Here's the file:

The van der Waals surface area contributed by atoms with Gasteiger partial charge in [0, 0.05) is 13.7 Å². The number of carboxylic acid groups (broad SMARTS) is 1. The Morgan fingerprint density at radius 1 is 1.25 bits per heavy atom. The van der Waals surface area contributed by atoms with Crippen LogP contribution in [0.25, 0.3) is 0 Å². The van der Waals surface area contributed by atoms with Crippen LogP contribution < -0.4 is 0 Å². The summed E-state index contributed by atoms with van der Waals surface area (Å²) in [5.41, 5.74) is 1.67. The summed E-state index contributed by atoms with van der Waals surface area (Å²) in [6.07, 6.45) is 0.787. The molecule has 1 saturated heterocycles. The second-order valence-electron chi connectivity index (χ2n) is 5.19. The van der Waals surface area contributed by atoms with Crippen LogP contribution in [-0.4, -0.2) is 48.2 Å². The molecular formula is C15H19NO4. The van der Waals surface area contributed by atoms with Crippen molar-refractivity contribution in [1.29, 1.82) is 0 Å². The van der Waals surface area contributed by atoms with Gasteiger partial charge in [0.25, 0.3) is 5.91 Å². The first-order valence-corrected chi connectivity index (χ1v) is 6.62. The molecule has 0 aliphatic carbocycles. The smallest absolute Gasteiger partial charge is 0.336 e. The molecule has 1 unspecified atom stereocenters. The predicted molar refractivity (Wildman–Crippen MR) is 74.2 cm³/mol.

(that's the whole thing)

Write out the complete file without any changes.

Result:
The van der Waals surface area contributed by atoms with Gasteiger partial charge in [0, 0.05) is 13.7 Å². The number of carboxylic acid groups (broad SMARTS) is 1. The Morgan fingerprint density at radius 1 is 1.25 bits per heavy atom. The van der Waals surface area contributed by atoms with Crippen LogP contribution in [0.25, 0.3) is 0 Å². The van der Waals surface area contributed by atoms with Crippen LogP contribution < -0.4 is 0 Å². The summed E-state index contributed by atoms with van der Waals surface area (Å²) in [5.41, 5.74) is 1.67. The summed E-state index contributed by atoms with van der Waals surface area (Å²) in [6.07, 6.45) is 0.787. The molecule has 1 saturated heterocycles. The second-order valence-electron chi connectivity index (χ2n) is 5.19. The van der Waals surface area contributed by atoms with Crippen LogP contribution in [-0.4, -0.2) is 48.2 Å². The molecular formula is C15H19NO4. The van der Waals surface area contributed by atoms with Crippen molar-refractivity contribution in [1.29, 1.82) is 0 Å². The van der Waals surface area contributed by atoms with Gasteiger partial charge in [0.25, 0.3) is 5.91 Å². The first-order valence-corrected chi connectivity index (χ1v) is 6.62. The molecule has 0 aliphatic carbocycles. The smallest absolute Gasteiger partial charge is 0.336 e. The molecule has 1 unspecified atom stereocenters. The predicted molar refractivity (Wildman–Crippen MR) is 74.2 cm³/mol.